Lee Valley Tools Woodworking Newsletter
Vol. 1, Issue 3
March 2007
What Is It?

Adjustable Chamfer Gauge for Drawknives

The chamfer guide shown in use.
The chamfer guide shown in use with a straight–bladed drawknife.
  Intended for use on straight-bladed drawknives or drawshaves, these guides or gauges allow the user to create a controlled 45° bevel or chamfer on the edge of a square or rectilinear piece of timber. While there had previously been attempts to market this type of guide, this model is the one that lasted the longest in the commercial arena, being manufactured and offered from approximately 1880 until the late 1920s. Goodall-Pratt Co. manufactured the pair pictured here prior to
1930-31, when the company was taken over
by Millers Falls Company.

Bridge builders, millwrights and carriage makers needed this type of tool (or tool accessory), as the drawknife was an essential part of their toolkits. It allowed the gentle easing of the edge where the hand might fall. The stopped chamfer can be an elegant detail when added to large timber structures; on smaller surfaces it allows for some relief from a 90° angle.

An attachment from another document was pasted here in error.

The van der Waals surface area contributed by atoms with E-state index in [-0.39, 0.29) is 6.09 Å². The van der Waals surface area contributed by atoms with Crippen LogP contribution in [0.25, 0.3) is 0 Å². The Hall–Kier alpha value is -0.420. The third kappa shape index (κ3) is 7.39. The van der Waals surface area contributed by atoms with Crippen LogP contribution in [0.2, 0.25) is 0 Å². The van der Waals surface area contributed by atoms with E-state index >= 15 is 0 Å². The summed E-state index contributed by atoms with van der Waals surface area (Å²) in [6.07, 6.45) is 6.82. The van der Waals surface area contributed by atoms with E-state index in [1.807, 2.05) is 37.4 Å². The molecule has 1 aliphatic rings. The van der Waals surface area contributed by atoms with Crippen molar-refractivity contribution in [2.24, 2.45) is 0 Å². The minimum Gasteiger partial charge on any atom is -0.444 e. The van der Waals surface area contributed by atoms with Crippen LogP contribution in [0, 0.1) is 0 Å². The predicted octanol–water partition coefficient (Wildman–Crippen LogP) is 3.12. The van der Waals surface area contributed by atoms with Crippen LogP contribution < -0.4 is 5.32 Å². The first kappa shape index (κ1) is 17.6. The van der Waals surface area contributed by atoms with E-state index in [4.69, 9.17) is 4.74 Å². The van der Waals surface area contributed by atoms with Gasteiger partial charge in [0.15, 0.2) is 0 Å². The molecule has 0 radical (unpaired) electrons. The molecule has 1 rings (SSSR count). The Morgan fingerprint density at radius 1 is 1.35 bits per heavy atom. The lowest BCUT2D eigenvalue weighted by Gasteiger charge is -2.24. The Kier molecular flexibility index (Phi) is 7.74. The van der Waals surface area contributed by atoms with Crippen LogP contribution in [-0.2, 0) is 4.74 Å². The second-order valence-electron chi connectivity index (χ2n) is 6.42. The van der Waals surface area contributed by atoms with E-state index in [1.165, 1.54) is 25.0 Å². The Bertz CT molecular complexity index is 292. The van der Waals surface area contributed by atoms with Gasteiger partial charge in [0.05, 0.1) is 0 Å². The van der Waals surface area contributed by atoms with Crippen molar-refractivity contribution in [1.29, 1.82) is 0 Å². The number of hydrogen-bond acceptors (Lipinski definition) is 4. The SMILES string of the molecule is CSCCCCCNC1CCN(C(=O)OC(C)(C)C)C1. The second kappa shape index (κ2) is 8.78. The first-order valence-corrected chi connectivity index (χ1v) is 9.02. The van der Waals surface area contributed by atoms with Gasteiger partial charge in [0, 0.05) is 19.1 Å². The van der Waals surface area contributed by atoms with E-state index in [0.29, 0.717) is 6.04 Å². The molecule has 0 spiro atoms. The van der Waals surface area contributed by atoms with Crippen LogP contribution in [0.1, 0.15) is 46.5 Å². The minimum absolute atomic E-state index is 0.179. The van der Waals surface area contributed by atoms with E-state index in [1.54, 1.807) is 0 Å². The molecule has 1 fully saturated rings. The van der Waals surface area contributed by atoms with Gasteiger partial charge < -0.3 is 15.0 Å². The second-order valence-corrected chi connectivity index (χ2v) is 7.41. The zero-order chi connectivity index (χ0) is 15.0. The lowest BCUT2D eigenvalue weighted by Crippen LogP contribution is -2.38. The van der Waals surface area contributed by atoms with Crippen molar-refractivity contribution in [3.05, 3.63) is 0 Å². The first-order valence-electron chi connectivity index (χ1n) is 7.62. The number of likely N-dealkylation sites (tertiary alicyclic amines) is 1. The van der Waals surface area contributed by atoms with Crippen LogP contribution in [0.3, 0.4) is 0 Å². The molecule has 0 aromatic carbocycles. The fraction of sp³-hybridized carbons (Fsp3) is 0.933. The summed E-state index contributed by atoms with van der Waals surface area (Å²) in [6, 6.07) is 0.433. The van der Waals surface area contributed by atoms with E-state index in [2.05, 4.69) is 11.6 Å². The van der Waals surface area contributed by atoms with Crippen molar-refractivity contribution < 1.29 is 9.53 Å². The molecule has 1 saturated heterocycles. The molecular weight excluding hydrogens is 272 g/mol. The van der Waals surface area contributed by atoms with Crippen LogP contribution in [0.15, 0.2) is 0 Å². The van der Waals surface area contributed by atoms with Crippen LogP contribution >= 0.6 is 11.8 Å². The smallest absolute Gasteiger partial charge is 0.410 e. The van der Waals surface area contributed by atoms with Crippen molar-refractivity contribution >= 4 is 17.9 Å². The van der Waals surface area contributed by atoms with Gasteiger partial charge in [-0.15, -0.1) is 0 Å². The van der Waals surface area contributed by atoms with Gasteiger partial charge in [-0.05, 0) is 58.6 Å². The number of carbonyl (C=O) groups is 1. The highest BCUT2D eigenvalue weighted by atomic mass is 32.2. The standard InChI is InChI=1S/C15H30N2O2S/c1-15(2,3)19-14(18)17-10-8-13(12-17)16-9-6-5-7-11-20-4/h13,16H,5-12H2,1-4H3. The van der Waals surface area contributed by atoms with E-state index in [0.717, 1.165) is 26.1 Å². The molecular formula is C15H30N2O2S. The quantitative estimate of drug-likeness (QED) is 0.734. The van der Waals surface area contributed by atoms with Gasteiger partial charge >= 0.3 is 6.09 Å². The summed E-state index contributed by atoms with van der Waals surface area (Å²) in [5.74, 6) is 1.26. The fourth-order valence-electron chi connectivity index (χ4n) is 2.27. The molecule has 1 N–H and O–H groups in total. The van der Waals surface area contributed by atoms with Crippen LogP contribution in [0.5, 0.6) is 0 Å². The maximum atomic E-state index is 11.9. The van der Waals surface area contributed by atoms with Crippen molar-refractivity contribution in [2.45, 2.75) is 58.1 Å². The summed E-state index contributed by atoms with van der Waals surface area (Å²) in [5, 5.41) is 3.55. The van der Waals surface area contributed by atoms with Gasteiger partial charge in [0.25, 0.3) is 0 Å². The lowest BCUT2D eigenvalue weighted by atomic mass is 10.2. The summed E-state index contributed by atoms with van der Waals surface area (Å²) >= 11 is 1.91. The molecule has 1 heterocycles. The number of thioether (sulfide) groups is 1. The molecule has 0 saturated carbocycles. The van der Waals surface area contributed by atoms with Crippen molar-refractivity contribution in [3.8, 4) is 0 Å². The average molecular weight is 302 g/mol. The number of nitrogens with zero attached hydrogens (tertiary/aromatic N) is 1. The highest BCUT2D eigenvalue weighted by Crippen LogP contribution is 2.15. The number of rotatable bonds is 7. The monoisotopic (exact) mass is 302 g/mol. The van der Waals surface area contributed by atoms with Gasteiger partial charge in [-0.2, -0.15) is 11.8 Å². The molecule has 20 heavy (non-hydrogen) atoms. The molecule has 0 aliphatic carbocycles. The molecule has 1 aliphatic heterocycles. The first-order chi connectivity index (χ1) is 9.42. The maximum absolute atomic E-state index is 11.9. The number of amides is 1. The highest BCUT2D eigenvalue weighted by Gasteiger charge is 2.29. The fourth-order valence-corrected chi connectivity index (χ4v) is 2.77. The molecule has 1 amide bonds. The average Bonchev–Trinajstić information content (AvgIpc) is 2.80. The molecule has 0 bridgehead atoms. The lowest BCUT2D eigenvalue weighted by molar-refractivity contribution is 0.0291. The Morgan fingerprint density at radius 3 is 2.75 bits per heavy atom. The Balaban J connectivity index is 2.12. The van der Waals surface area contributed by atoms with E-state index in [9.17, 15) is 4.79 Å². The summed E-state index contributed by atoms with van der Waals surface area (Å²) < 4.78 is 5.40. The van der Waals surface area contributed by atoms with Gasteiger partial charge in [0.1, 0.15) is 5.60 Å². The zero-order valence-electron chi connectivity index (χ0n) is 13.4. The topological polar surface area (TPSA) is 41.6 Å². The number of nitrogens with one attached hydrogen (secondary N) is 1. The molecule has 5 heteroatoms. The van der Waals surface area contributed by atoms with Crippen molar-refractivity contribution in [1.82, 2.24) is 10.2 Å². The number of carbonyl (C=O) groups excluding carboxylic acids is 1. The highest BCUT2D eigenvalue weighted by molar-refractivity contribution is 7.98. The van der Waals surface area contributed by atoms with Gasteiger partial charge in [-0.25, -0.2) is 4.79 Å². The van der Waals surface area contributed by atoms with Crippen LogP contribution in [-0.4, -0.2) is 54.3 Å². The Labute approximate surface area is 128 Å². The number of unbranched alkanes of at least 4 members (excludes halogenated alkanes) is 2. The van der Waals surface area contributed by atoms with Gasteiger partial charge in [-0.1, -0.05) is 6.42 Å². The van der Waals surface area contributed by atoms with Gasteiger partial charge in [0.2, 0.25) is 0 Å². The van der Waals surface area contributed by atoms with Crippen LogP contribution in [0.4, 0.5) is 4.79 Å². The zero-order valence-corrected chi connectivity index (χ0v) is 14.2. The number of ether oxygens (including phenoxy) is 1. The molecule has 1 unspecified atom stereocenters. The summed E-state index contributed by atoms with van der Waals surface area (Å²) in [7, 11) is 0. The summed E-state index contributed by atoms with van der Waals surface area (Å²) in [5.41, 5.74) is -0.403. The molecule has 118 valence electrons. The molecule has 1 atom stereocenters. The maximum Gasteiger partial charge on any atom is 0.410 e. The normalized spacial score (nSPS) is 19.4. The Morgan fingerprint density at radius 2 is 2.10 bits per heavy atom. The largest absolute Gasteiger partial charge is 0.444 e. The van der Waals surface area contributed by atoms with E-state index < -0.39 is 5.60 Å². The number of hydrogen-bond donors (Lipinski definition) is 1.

Contrary to the misconception that by using this tool one might turn a square into a round, the 45°-angle construction does not allow for that. A much shallower angle is needed to fully allow the turning of a square into a circle.

Front view.
Front view.

  Back view.
Back view.

The tool (or a part of it) is often found singly, missing a thumbscrew and/or without the spacing bar – a lonely soldier in the corner of a drawer or the bottom of a toolbox. This discovery may evoke questions as to its possible use in the carpenter's toolkit.

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  From the Collection
Featured Patents
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